UNICEF Accuses Israel of 'Systematic' Abuse of Jailed Palestinian Children

Mistreatment Violates International Law, Report Says

By Reuters

Published March 06, 2013.
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“Treatment inconsistent with child rights continues during court appearances, including shackling of children, denial of bail and imposition of custodial sentences and transfer of children outside occupied Palestinian territory to serve their sentences inside Israel,” the report said.

Such practice “appears to be widespread, systematic and institutionalised”, it added.

“POSITIVE CHANGES”

UNICEF based its findings on more than 400 cases documented since 2009 as well as legal papers, reports by governmental and non-governmental groups and interviews with Palestinian minors and with Israeli and Palestinian officials and lawyers.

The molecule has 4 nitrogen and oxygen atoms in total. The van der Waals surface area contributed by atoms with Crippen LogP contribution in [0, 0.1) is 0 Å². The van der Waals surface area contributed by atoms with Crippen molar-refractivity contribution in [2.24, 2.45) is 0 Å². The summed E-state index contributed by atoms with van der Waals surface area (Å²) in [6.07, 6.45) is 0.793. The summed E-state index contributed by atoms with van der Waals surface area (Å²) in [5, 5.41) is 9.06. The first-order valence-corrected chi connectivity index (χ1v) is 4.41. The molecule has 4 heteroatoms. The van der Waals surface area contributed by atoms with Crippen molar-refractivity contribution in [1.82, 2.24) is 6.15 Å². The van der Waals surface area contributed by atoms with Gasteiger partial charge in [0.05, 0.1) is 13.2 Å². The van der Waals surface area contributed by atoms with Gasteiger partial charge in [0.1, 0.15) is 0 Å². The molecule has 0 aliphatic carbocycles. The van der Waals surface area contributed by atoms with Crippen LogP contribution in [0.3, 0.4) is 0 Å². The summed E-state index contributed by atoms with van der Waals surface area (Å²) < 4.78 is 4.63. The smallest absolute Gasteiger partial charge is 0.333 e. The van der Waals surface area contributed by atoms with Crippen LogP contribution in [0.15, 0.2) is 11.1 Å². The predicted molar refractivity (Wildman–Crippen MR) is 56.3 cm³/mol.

Qadoura Fares, chairman of the Palestinian Prisoners Club which looks after inmates and their families, praised the report and called for Israel to be held accountable.

A spokeswoman for Israel’s Prison Service said there were currently 307 Palestinian minors in Israeli custody, 108 of whom are serving a prison sentence. Most of them, 253, are between the ages of 16 to 18 and the rest are under 16.

A senior Israeli officer in the Military Advocate General’s office said one of the jailed Palestinians, aged 17 at the time of his arrest, had stabbed to death two Jewish settlers and three of their children, including a three-month-old baby, in 2011.

He denied that minors, while in interrogation, were not allowed access to family members or a lawyer. “Very few of the parents take the time to come (to the police station),” he said.

UNICEF said Israel had made some “positive changes” in recent years in its treatment of Palestinian minors, including new hand-tying procedures meant to prevent pain and injury.

It also noted a 2010 military order that requires Israeli police to notify parents about the arrest of their children and to inform minors they have the right to consult a lawyer.

The Israeli officer said the army was considering videotaping interrogations and that a new military order, coming into effect in April, will limit to 48 hours the time a minor can be held prior to appearing before a judge.


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